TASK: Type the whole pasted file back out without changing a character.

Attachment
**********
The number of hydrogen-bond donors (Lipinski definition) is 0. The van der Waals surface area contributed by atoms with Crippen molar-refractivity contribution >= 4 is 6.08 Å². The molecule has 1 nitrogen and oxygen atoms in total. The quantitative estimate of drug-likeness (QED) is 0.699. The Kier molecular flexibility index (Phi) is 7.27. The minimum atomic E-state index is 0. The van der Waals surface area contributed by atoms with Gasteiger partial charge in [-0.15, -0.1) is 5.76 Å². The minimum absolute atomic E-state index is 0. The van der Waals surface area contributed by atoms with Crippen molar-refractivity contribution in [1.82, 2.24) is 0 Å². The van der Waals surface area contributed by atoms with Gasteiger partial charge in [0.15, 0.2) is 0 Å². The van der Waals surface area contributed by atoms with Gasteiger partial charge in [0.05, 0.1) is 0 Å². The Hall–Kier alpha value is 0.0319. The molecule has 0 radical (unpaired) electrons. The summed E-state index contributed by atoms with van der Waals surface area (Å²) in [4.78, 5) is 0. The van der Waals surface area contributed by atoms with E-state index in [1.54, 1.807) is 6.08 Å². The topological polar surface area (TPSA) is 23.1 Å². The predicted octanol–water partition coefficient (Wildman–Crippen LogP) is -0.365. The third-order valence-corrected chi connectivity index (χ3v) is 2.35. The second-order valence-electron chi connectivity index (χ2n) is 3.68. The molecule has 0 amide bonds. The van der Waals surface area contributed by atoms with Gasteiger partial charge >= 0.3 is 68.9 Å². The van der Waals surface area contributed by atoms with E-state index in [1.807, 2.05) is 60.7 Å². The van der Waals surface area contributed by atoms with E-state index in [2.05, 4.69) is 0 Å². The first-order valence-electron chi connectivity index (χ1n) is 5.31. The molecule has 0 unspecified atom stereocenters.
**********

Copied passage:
The number of hydrogen-bond donors (Lipinski definition) is 0. The van der Waals surface area contributed by atoms with Crippen molar-refractivity contribution >= 4 is 6.08 Å². The molecule has 1 nitrogen and oxygen atoms in total. The quantitative estimate of drug-likeness (QED) is 0.699. The Kier molecular flexibility index (Phi) is 7.27. The minimum atomic E-state index is 0. The van der Waals surface area contributed by atoms with Gasteiger partial charge in [-0.15, -0.1) is 5.76 Å². The minimum absolute atomic E-state index is 0. The van der Waals surface area contributed by atoms with Crippen molar-refractivity contribution in [1.82, 2.24) is 0 Å². The van der Waals surface area contributed by atoms with Gasteiger partial charge in [0.15, 0.2) is 0 Å². The van der Waals surface area contributed by atoms with Gasteiger partial charge in [0.05, 0.1) is 0 Å². The Hall–Kier alpha value is 0.0319. The molecule has 0 radical (unpaired) electrons. The summed E-state index contributed by atoms with van der Waals surface area (Å²) in [4.78, 5) is 0. The van der Waals surface area contributed by atoms with E-state index in [1.54, 1.807) is 6.08 Å². The topological polar surface area (TPSA) is 23.1 Å². The predicted octanol–water partition coefficient (Wildman–Crippen LogP) is -0.365. The third-order valence-corrected chi connectivity index (χ3v) is 2.35. The second-order valence-electron chi connectivity index (χ2n) is 3.68. The molecule has 0 amide bonds. The van der Waals surface area contributed by atoms with Gasteiger partial charge >= 0.3 is 68.9 Å². The van der Waals surface area contributed by atoms with E-state index in [1.807, 2.05) is 60.7 Å². The van der Waals surface area contributed by atoms with E-state index in [2.05, 4.69) is 0 Å². The first-order valence-electron chi connectivity index (χ1n) is 5.31. The molecule has 0 unspecified atom stereocenters.